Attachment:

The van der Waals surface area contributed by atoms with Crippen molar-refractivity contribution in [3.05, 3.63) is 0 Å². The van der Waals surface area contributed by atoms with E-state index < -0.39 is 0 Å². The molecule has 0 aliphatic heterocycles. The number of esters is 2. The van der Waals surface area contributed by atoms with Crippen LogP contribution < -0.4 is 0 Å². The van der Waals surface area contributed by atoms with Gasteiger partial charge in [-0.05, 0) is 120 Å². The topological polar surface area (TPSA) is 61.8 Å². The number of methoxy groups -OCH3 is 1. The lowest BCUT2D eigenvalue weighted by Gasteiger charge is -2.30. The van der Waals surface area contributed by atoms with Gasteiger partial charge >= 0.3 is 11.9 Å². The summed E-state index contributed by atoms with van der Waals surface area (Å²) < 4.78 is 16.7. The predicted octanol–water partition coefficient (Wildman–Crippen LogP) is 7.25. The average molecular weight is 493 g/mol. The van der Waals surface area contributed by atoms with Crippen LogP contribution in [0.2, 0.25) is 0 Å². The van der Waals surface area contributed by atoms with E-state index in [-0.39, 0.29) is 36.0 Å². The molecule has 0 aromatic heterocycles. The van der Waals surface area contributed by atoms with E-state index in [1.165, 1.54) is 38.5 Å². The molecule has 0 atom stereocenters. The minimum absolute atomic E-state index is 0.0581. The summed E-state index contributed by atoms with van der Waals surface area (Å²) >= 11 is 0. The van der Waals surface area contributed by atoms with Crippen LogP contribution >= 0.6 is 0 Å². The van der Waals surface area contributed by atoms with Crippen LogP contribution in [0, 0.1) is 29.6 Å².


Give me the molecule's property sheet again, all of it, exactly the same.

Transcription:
The van der Waals surface area contributed by atoms with Crippen molar-refractivity contribution in [3.05, 3.63) is 0 Å². The van der Waals surface area contributed by atoms with E-state index < -0.39 is 0 Å². The molecule has 0 aliphatic heterocycles. The number of esters is 2. The van der Waals surface area contributed by atoms with Crippen LogP contribution < -0.4 is 0 Å². The van der Waals surface area contributed by atoms with Gasteiger partial charge in [-0.05, 0) is 120 Å². The topological polar surface area (TPSA) is 61.8 Å². The number of methoxy groups -OCH3 is 1. The lowest BCUT2D eigenvalue weighted by Gasteiger charge is -2.30. The van der Waals surface area contributed by atoms with Gasteiger partial charge >= 0.3 is 11.9 Å². The summed E-state index contributed by atoms with van der Waals surface area (Å²) < 4.78 is 16.7. The predicted octanol–water partition coefficient (Wildman–Crippen LogP) is 7.25. The average molecular weight is 493 g/mol. The van der Waals surface area contributed by atoms with Crippen LogP contribution in [0.2, 0.25) is 0 Å². The van der Waals surface area contributed by atoms with E-state index in [-0.39, 0.29) is 36.0 Å². The molecule has 0 aromatic heterocycles. The van der Waals surface area contributed by atoms with E-state index in [1.165, 1.54) is 38.5 Å². The molecule has 0 atom stereocenters. The minimum absolute atomic E-state index is 0.0581. The summed E-state index contributed by atoms with van der Waals surface area (Å²) >= 11 is 0. The van der Waals surface area contributed by atoms with Crippen LogP contribution >= 0.6 is 0 Å². The van der Waals surface area contributed by atoms with Crippen LogP contribution in [0, 0.1) is 29.6 Å².